Iyengar’s original manuscript for Light On Yoga had a very extensive introduction. In it he explained yoga’s philosophical and intellectual background. He also placed his own work, and his approach to yoga, firmly in that overall historical and spiritual context. But on reviewing the manuscript more closely, and particularly when looking at the photographs and their lucid explanations, Yorke told Iyengar that the unique part of the book lay in those photographs and the extensive accompanying descriptions of how to attain them. Those were certainly unique and had of course come directly from Iyengar’s own experience. When he had first started teaching, nearly thirty years before, he had had very much less confidence in his English. Added to that, his guru Krishnamacharya had never divulged any specific or systematic techniques for performing the postures. Iyengar had therefore found himself unable to explain to his students how the postures were to be done. Consulting Krishnamacharya on a regular basis was quite out of the question. In the first place, Krishnamacharya was now hundreds of miles away … but, and in the second place, the two had never had that kind of a relationship. That was why he had been quite happy to leave Krishnamacharya and come to Pune in the first place. Iyengar could also have tried to fulfill his duties as a teacher by reading whatever yoga books he could lay his hands on. He could then have memorized them and passed their contents on to his students. But the few books he could find were inadequate. They did not give sufficiently clear instructions. They were also contradictory. If, for example, one book suggested doing a headstand on one part of the head, he could be quite certain that the next book he would look at would suggest doing it on another part. It was in any case against Iyengar’s nature to pass second-hand information of this kind, not validated by his own experience, on to others. This left him with only one alternative: to instruct his students from direct personal experience. He therefore opted to practise with a renewed vigour and intention. The purpose of his new practices was simple: to gain as much first-hand information as he could, and as rapidly as he could. He could then pass that information on—with due clarity and conciseness—to those who came to study with him.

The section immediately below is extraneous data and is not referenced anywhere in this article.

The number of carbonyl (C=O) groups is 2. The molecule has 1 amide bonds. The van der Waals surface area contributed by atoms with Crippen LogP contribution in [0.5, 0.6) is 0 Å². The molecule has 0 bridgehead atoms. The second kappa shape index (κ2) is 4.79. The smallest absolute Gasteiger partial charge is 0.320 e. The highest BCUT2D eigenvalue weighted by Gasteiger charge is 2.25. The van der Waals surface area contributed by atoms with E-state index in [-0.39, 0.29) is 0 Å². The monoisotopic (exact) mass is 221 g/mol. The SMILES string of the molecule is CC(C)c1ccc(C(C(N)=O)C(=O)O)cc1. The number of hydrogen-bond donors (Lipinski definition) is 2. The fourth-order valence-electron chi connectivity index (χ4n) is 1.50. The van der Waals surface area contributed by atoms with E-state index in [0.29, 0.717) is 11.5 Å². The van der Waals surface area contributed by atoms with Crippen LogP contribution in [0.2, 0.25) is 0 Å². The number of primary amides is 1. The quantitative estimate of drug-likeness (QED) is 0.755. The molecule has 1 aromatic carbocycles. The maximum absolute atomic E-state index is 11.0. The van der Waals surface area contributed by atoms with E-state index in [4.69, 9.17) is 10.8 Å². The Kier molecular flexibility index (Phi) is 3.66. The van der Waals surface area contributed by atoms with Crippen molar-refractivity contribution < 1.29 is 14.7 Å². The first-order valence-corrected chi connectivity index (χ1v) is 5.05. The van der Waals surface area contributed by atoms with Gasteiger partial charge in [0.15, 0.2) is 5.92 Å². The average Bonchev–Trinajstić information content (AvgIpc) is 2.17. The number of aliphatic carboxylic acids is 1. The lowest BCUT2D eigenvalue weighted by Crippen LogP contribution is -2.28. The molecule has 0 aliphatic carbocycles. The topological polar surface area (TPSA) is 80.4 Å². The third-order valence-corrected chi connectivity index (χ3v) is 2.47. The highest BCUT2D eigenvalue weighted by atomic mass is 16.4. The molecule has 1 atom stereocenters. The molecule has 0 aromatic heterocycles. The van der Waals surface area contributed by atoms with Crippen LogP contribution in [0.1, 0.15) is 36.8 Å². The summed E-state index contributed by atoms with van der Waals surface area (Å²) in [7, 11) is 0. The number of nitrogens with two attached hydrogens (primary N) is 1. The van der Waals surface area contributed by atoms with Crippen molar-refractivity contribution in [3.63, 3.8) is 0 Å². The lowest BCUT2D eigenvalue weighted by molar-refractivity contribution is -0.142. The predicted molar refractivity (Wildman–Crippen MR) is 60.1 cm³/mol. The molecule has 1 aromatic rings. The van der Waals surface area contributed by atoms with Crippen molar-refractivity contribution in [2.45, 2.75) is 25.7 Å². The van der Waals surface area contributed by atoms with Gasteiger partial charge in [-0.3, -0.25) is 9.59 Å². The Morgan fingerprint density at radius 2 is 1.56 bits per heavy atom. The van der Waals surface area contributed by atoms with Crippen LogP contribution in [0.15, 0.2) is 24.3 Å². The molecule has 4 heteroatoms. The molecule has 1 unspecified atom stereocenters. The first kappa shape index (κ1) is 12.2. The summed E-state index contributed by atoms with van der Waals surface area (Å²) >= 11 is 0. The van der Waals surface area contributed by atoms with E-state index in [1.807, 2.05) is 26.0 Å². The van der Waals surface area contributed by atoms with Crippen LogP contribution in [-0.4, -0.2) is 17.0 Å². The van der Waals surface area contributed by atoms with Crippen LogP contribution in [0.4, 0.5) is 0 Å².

Iyengar’s decision on how best to proceed was underlined by a deep desire again grounded in his own experience. He had found, in yoga, a deeply therapeutic and healing practice. It had cured all his childhood diseases and turned him into a fit and healthy person. And that, more than anything else, was the gift he wanted to pass on to others. He wanted to help any and all sick or injured people who came to his classes. Yoga had healed him … and it surely had the power to heal them, also. He had only to unlock the key—the method. BKS Iyengar took his responsiblities as a yoga teacher very seriously, and he set about gaining the first-hand and direct experiential information he needed to fulfill them. The intensity and devotion of his practice could not have been exceeded by anyone no matter what their field, be it art, music, sport, or anything else. For the next seventy years, continuing even into his 90s, Iyengar practised several hours every day, investigating and learning about the postures, their workings, and their effects on the human anatomy and its psyche. No matter what ailments his students might come to him with, Iyengar devised specific programmes to benefit them. He was able, through his insights, to bring relief to thousands sporting a bewilderingly wide variety of issues and disabilities. It did not seem to matter whether those ailments were physical, psychological, emotional or spiritual. Iyengar has set down all that knowledge—that plan of approach, those insights, and achievements. And … in the beginning, in his very first draft manuscript of Light On Yoga, it was to those early original insights and that method that his publishers were drawn. Those were the things they wanted him to send forth into the world.